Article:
Where Will Healthy Derrick Rose Rank Among NBA's Elite Point Guards?

Maxwell Ogden@MaxwellOgdenCorrespondent IIIJanuary 23, 2013

BOSTON, MA - JANUARY 16:  Derrick Rose #1 of the Chicago Bulls warms up up prior to the game against the Boston Celtics during the game on January 16, 2013 at TD Garden in Boston, Massachusetts. NOTE TO USER: User expressly acknowledges and agrees that, by downloading and or using this photograph, User is consenting to the terms and conditions of the Getty Images License Agreement. (Photo by Jared Wickerham/Getty Images)
Jared Wickerham/Getty Images

According to Nick Friedell of ESPN Chicago, 2011 NBA MVP Derrick Rose is "very close" to resuming full contact activities. This comes after Dr. Brian Cole prognosticated that Rose would miss eight to 12 months after tearing his ACL in late April of 2012 (via ESPN Chicago).

The question is, where will a healthy D-Rose rank amongst the NBA's elite point guards?

Prior to the Chicago Bulls' January 21 victory over the Los Angeles Lakers, head coach Tom Thibodeau was asked about Rose's recovery. What Thibs had to say was pure music to the ears of anyone who loves the NBA.

Well, with an exception for opposing point guards.

"Very close," Thibodeau said, when asked if Rose would be cleared for full contact. "Very close. That will be the next step."

"He has to go through that for an extended amount of time," Thibodeau said. "That's not going to be OK, one or two days of contact and he's going to be out there, that's not going to happen. Just be patient, everyone has to be patient."

In the words of Bulls fans everywhere: Praise the basketball Gods.

Although the Bulls are in the midst of a 24-16 season, there is no denying how much D-Rose has been missed. Not only has Chicago's offense suffered, but the league has missed one of its most promising young stars.

So how long will it take Rose to reclaim his spot amongst the elite? Once he does reach full strength, where will he rank at the NBA's fastest rising position?

Let's get to the bottom of it.


Doctor's Note

Many remember when Dr. Brian Cole predicted Derrick Rose would miss eight to 12 months after successful surgery on his torn ACL. What most don't remember is that Dr. Cole made another estimation.

A forecast that it would take even longer for Rose to reach his pre-injury level of play (via ESPN Chicago).

While he will be at hopefully a very high level at 12 months, it still may take slightly longer for him to be at his pre-injury level. That's not uncommon for athletes of this caliber.

No matter how outstanding Rose's work ethic may be, Cole has a medical point to be made.

Most athletes that return from injury do not return to their highest point from the opening tip. Instead, it takes time for the individual to re-adjust to the pace of their sport and the capabilities of their injured area during game play.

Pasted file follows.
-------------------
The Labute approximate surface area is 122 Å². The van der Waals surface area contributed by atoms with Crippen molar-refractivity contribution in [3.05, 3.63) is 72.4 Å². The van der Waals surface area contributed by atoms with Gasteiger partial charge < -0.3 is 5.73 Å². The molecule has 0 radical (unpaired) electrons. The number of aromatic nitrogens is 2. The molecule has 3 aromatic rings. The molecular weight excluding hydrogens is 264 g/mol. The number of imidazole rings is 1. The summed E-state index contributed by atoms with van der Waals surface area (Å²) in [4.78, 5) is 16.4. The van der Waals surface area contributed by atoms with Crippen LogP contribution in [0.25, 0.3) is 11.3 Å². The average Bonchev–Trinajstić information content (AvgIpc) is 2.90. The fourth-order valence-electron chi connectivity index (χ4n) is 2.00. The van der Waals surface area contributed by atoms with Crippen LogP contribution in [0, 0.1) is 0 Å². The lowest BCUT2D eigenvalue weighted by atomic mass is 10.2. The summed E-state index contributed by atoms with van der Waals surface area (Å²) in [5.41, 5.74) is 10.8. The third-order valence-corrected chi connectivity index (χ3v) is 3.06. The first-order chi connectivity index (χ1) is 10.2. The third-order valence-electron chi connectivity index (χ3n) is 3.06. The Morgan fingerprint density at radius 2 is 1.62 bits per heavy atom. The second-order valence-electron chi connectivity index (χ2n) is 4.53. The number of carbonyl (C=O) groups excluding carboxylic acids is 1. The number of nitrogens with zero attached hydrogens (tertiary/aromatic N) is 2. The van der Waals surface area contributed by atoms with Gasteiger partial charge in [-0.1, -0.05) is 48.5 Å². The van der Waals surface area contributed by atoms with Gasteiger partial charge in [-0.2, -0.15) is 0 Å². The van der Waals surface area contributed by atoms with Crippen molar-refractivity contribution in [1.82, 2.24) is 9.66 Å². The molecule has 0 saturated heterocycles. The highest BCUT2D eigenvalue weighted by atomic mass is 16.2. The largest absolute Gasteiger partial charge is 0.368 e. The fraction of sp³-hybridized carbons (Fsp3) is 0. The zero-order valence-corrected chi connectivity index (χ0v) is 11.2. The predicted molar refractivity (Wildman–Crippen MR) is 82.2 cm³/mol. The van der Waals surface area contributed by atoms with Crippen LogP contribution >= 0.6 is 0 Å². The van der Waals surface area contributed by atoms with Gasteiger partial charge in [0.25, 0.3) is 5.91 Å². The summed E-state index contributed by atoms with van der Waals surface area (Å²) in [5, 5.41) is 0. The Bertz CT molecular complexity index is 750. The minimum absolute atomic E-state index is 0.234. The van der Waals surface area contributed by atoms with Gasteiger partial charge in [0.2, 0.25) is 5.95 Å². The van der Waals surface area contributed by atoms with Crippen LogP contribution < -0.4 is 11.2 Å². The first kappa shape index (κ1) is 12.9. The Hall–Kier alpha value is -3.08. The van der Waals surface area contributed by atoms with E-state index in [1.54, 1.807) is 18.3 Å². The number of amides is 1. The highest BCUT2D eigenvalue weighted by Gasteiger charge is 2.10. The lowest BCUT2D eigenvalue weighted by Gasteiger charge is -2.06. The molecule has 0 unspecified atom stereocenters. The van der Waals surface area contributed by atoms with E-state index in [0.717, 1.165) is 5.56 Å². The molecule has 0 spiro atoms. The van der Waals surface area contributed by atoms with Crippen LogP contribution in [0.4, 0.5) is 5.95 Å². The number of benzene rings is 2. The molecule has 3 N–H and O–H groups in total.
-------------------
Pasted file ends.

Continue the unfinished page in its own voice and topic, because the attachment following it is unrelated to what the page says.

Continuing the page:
The latter will be the key for D-Rose, who cuts and explodes off of his knees as suddenly as any player in the NBA.


Facilitating vs. Improving

Derrick Rose is not thought as one of the game's elite facilitators. What we can say about him, however, is that he makes everyone around him better.

In other words, D-Rose serves his purpose as a point guard.

Rose has a career average of 6.8 assists and most recently averaged a career-best 7.9 dimes in 2011-12. During the season prior, D-Rose dished out 7.7 assists per game, and that was during his MVP season.

Fortunately, his impact on the team is much bigger than assist numbers.

During his MVP season in 2010-11, the Bulls averaged 100.5 points scored per 48 minutes that Rose was on the floor. When he was not, however, that number dropped to 89.3 points per 48.

In 2011-12, it was more of the same.

The Bulls averaged 100.4 points scored per 48 minutes that Rose was on the floor. That number took an 8.2-point dip to 92.2 points per 48 when Rose was absent.

When you consider how talented Luol Deng, Carlos Boozer and Joakim Noah are, those numbers are shocking. They're also a symbol of how valuable Rose is.

Perhaps most important of all, they demonstrate how much Rose improves those around him.


Rank Amongst Point Guards

The best point guard in the NBA is Chris Paul of the Los Angeles Clippers. Beyond CP3, however, there is room for debate.

Rajon Rondo of the Boston Celtics, Tony Parker of the San Antonio Spurs and Russell Westbrook of the Oklahoma City Thunder are often named for the second spot.

Each of those players has their own pedigree. Rondo is the league's top facilitator, Parker is a former Finals MVP and Westbrook is a virtual mirror image of Rose in playing style and strengths.

As great as those men may be, Rose is one of the greatest game-changers in the NBA.

In terms of pure point guard skill, the other three players may have Rose beat. In terms of the best all-around player, however, Rose is the cream of the crop.

As long as his knee rehabilitates in the proper way, that won't change.

Rose cuts and crosses as rapidly and unexpectedly as any player in the game. His ball-handling is superb and his ability to create something out of nothing is world-class.

As long as he returns to full health, Rose will continue giving CP3 a run for his money as the best point guard in the NBA.


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